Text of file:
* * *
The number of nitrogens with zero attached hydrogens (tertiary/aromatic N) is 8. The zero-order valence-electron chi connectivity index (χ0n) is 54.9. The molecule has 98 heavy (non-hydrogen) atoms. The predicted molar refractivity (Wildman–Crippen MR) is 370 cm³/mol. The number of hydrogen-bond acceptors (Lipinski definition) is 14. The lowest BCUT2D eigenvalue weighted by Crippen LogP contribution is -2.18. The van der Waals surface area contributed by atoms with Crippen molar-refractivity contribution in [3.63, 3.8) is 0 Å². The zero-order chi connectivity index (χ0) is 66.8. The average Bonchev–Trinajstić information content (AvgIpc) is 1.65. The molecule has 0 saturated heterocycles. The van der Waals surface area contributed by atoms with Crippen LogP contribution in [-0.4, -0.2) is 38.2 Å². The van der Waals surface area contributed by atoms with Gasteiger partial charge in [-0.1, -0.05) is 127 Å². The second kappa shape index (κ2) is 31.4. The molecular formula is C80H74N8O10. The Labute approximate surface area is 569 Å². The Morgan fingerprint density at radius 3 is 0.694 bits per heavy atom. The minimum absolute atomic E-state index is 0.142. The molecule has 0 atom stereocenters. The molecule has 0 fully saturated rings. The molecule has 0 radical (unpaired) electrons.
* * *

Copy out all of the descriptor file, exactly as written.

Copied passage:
The number of nitrogens with zero attached hydrogens (tertiary/aromatic N) is 8. The zero-order valence-electron chi connectivity index (χ0n) is 54.9. The molecule has 98 heavy (non-hydrogen) atoms. The predicted molar refractivity (Wildman–Crippen MR) is 370 cm³/mol. The number of hydrogen-bond acceptors (Lipinski definition) is 14. The lowest BCUT2D eigenvalue weighted by Crippen LogP contribution is -2.18. The van der Waals surface area contributed by atoms with Crippen molar-refractivity contribution in [3.63, 3.8) is 0 Å². The zero-order chi connectivity index (χ0) is 66.8. The average Bonchev–Trinajstić information content (AvgIpc) is 1.65. The molecule has 0 saturated heterocycles. The van der Waals surface area contributed by atoms with Crippen LogP contribution in [-0.4, -0.2) is 38.2 Å². The van der Waals surface area contributed by atoms with Gasteiger partial charge in [-0.1, -0.05) is 127 Å². The second kappa shape index (κ2) is 31.4. The molecular formula is C80H74N8O10. The Labute approximate surface area is 569 Å². The Morgan fingerprint density at radius 3 is 0.694 bits per heavy atom. The minimum absolute atomic E-state index is 0.142. The molecule has 0 atom stereocenters. The molecule has 0 fully saturated rings. The molecule has 0 radical (unpaired) electrons.